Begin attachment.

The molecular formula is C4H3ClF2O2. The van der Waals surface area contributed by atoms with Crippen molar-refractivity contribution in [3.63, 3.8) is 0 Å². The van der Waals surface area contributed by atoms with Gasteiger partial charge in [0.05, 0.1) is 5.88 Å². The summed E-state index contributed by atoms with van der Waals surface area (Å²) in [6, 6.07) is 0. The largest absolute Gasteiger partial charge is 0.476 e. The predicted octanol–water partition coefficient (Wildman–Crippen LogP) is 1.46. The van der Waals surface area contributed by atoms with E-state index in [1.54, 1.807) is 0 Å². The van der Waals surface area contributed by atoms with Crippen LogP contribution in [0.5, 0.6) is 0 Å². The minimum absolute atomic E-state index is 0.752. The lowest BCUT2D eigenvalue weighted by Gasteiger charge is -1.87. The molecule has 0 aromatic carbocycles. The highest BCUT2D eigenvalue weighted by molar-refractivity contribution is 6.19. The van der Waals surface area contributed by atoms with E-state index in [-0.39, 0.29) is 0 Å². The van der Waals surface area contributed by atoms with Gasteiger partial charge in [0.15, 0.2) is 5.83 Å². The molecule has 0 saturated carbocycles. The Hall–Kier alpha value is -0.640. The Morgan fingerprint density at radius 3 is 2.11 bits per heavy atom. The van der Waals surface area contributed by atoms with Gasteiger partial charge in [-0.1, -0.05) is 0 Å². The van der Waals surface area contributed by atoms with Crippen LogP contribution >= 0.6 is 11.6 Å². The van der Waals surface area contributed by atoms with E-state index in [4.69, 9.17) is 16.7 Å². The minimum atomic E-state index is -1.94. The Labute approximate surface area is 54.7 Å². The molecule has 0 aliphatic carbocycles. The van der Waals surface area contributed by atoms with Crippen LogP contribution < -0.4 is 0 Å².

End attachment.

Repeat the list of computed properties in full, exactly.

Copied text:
The molecular formula is C4H3ClF2O2. The van der Waals surface area contributed by atoms with Crippen molar-refractivity contribution in [3.63, 3.8) is 0 Å². The van der Waals surface area contributed by atoms with Gasteiger partial charge in [0.05, 0.1) is 5.88 Å². The summed E-state index contributed by atoms with van der Waals surface area (Å²) in [6, 6.07) is 0. The largest absolute Gasteiger partial charge is 0.476 e. The predicted octanol–water partition coefficient (Wildman–Crippen LogP) is 1.46. The van der Waals surface area contributed by atoms with E-state index in [1.54, 1.807) is 0 Å². The van der Waals surface area contributed by atoms with Crippen LogP contribution in [0.5, 0.6) is 0 Å². The minimum absolute atomic E-state index is 0.752. The lowest BCUT2D eigenvalue weighted by Gasteiger charge is -1.87. The molecule has 0 aromatic carbocycles. The highest BCUT2D eigenvalue weighted by molar-refractivity contribution is 6.19. The van der Waals surface area contributed by atoms with E-state index in [-0.39, 0.29) is 0 Å². The van der Waals surface area contributed by atoms with Gasteiger partial charge in [0.15, 0.2) is 5.83 Å². The molecule has 0 saturated carbocycles. The Hall–Kier alpha value is -0.640. The Morgan fingerprint density at radius 3 is 2.11 bits per heavy atom. The van der Waals surface area contributed by atoms with Gasteiger partial charge in [-0.1, -0.05) is 0 Å². The van der Waals surface area contributed by atoms with Crippen LogP contribution >= 0.6 is 11.6 Å². The van der Waals surface area contributed by atoms with E-state index in [4.69, 9.17) is 16.7 Å². The minimum atomic E-state index is -1.94. The Labute approximate surface area is 54.7 Å². The molecule has 0 aliphatic carbocycles. The van der Waals surface area contributed by atoms with Crippen LogP contribution < -0.4 is 0 Å².